How to make time-out more effective: seven tips
Time-out can be a good strategy to have in your child behaviour toolkit. Here are some tips for making it work well for you and your child.
1. Minimise attention during time-out or quiet time
Time-out or quiet time for your child is time without your attention. Avoid talking to or looking at your child during time-out or quiet time. Just act as if your child isn’t there.
2. Stay calm
If you lose your cool, you ‘reward’ your child with a dose of negative attention. This might make your child more likely to repeat the unacceptable behaviour. You might find that taking a few deep breaths helps you to relax.
3. Try to have ‘time-in’
‘Time-in’ is the happy, enjoyable time you and your child spend together. You can have time-in when your child is behaving well, and it can include the times when you praise your child’s good behaviour.
Creating time-in might sometimes be a challenge if your child has developed a pattern of negative behaviour, but without time-in, your time-out strategy loses its power.
4. Keep your time-out or quiet time short
Time-out or quiet time can help your child learn that certain kinds of behaviour are unacceptable. But if time-out is too long, your child might forget what it’s about and just feel angry and resentful.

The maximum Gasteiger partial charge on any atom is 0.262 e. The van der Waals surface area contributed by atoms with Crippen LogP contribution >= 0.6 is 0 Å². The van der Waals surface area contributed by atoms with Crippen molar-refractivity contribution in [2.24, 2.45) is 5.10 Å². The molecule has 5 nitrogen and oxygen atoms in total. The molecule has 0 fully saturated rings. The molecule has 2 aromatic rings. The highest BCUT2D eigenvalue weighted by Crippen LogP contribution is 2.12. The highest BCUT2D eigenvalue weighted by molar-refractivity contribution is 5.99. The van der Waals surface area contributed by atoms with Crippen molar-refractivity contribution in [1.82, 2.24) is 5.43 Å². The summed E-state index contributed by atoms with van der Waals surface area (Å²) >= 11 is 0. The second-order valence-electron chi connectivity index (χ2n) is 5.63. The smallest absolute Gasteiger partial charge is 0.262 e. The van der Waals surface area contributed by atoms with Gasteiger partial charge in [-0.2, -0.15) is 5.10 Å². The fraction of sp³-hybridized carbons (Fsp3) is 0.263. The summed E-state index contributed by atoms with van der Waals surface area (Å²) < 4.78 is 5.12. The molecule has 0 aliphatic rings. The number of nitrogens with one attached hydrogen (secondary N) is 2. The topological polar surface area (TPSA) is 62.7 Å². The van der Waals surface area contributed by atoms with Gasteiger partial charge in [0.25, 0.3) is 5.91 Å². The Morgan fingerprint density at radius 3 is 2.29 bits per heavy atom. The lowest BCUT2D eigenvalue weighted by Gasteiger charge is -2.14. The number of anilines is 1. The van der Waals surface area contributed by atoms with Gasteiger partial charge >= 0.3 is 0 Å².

Short time-outs or quiet times that happen straight after unacceptable behaviour are effective learning tools. Keeping it short also means your child has to wait less time to show what she has learned and how she can behave well.
5. When it’s over, start fresh
When time-out is over, try to focus on something pleasant – for example, ‘What do you want to play with now?’. Avoid reminding your child of what he did wrong – for example, ‘Now, no more hitting your sister’. As soon as possible after the time-out, catch your child being good and praise your child.
6. Follow through
Time-out strategies work best when your child knows what to expect. Your child needs to know that if she behaves in an unacceptable way, she’ll always get time-out or quiet time. If your child knows she might be able to get out of it, time-out or quiet time becomes much less powerful.
7. Be consistent
If you have a partner it’s important that you both use time-out in the same way for the same behaviour. Time-out strategies work best when your child knows what to expect from both of you. This also applies if your child is behaving in the same unacceptable way in different places – for example, he’s yelling at home and at child care. You could speak to your child’s carers and plan to use time-out in both places.
If you give a warning and your child doesn’t stop her behaviour or she stops at the last minute, give the time-out or quiet time straight away. If you give lots of warnings but never follow through, your child will learn not to take you seriously.
Four common time-out problems and how to solve them
1. Refusing to go to time-out
If your child is young, you can give him a choice – he can walk to time-out on his own, or you can carry him. By the time he’s too big to carry, he’ll be used to time-out or quiet time.
2. Challenging behaviour in time-out and quiet time